The Only Living Comedian in New York: Chris Gethard on Avoiding Los Angeles

Chris Gethard. Photo: Alex Welsh

This week, Vulture is running a series of stories about the comedy produced in, and inspired by, New York and Los Angeles. We start off with an essay from comedian Chris Gethard about the migration of comics from NYC to L.A. and why he's refused to join them.

The first thing I want on record is that I don’t hate Los Angeles and, in fact, don’t rule out the idea that I’ll someday wind up out there. I’m a comedian, and it seems like, more often than not, we all do. But I haven’t made that move yet, and it’s not something I’m planning to do. I moved to Queens from New Jersey in 2004 and have continued to stick with New York to such a degree that when people ask me to explain it, I’m sometimes unable to provide an answer.

The reason this is a questionable decision is that over the past handful of years there’s been what many people call an “exodus” with regard to the New York City comedy scene. Most of the people I’ve come up with since I started doing comedy at UCB in 2000 now live 3,000 miles away. I’ve taught people in improv classes, then watched them move to Los Angeles to become Emmy winners and movie stars. That experience, for anyone wondering, is both super exciting and also makes you put a microscope on your own life choices. It causes you to question why you still perform stand-up in so many Brooklyn basements.

Here are some people that over the years I’ve considered among my best friends and either the reasons they moved to Los Angeles or the things that happened to them once they did. I’ll only use first names to try to protect their privacy, but some of them are successful enough that this will not matter. To those people: I am sorry to include you in this if you are uncomfortable with it, but you are the ones who decided to go get famous.

I won’t even list acquaintances, because that would just be gauche.

  • Katie wrote The Heat and the new Ghostbusters movie.
  • Zach got cast on The Office.
  • Joe was hired to write on Parks and Recreation and now sells his own shows like that’s easy.
  • Phil was my roommate, and I helped him get his first agent. He moved out to write for Key and Peele and now writes for Brooklyn Nine-Nine.
  • Lennon has sold two shows that she also stars in (including the fantastic Playing House on USA).
  • Anthony moved out to write on those shows.
  • Eugene was recently on the space show Paul Feig produced.
  • Charlie wrote for Key and Peele and a bunch of other things and in general just keeps killing it.
  • Will was a New York mainstay, then moved to Los Angeles and immediately sold a pilot to Comedy Central.
  • John had long been one of the funniest people in all of New York and slugged out a decent amount of success on cable and the web, then moved out west and immediately got cast on a network sitcom.

These are ten of the people I was very close to during our time doing comedy together in New York. But over the course of the four years that they were moving to L.A., I was hosting a public-access television show in New York. I lost money doing so. As far as success goes, it was a very public fact that I was devolving in New York while a steady stream of friends were killing it on the West Coast.

Photo: Alex Welsh

And believe me, people continually tell me I could be much more successful if I moved to Los Angeles — that the track is laid for a guy like me to get out there, put on some shorts and sunglasses, and start grabbing jobs like they’re ripe fruit hanging from trees. When my friends have these heart-to-hearts with me, where they believe in my ability to attain success and where I explain to them I am confident enough to agree, they leave baffled by my insistence on staying in New York. I know there are many things California can offer — personally, professionally, meteorologically — that New York can’t. It sounds awesome.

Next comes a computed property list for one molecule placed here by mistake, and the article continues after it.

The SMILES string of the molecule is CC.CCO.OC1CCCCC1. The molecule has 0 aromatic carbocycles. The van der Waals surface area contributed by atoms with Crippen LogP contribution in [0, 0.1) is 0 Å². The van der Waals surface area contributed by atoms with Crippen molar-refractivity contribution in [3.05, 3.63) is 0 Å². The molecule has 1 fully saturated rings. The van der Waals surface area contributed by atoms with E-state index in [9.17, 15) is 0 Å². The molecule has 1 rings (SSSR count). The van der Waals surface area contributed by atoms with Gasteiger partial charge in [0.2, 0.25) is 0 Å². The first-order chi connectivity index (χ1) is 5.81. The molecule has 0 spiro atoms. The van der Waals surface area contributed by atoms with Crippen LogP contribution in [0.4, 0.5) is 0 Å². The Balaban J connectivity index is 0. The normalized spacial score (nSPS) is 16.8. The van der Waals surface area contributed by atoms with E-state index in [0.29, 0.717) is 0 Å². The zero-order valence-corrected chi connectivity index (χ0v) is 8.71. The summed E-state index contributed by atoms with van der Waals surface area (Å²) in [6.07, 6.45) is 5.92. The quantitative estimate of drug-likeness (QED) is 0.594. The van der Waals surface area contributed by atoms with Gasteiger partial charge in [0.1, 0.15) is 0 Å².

What I don’t think they understand is that my belief is that the whole premise is flawed. I get that for some people — many people — success and happiness are the same thing, or at least that the first leads to the second. Me? I’ve never quite been convinced. It’s happiness that motivates me — and right now, whether with the traditional definition of success or not, New York is where I think I can best find it. 

For example, let me tell you about this past Sunday.

I woke up in Massachusetts, in a fancy Berkshires hotel that a museum paid for me to stay in. I’d performed stand-up comedy inside the museum the night before. Sometimes I get gigs in weird artsy places because weird artsy people embraced my public-access show, which I could only have done in the way I did in New York.

In the other bed was one of my favorite comedians, Tim Dillon. He’s nothing like me, which I enjoy. He’s a tall, furious man from Long Island who posts political ramblings on Facebook that are so intense that people who learn we’re friends ask me if they’re real. (The answer? I have no idea. He might actually be crazy.) Any chance I get to share seven hours of car time with someone who fits this description, I take.

At the show the night before, Tim looked around this giant museum and said to the crowd, “The Berkshires? Is this the part of the country where I might open a random barn door and find two lesbians making homemade ice cream in a bathtub?” It was an insanely aggressive way to start a set, especially in a Berkshires museum on a bill I was headlining with my notoriously rambling emo storytelling. The crowd exploded. They loved him. I had to follow it. It forced me to be better.

Once we got back to New York, I got lunch in Greenpoint with another comedian I love, Julio Torres. We’d been trying to catch up, and I had a couple of free hours, so I texted him. Julio’s nothing like me either. He graduated from the New School, and you can tell from his comedy: It’s artsy and thoughtful but always hilarious. Much of it involves fake diamonds and impressions of Cate Blanchett. He refers to himself as a space prince, which makes no sense until you see him onstage. Then it is the only thing that makes sense.

Julio recently received an artist’s visa. If he hadn’t, he was going to have to return to El Salvador. Many comics, myself included, participated in a video to help him raise funds to get a lawyer. He’s a space prince but also a quiet badass, and the fact that he’s had to fight so hard just for the right to be an artist reminds me to never take for granted that I get to do what I do.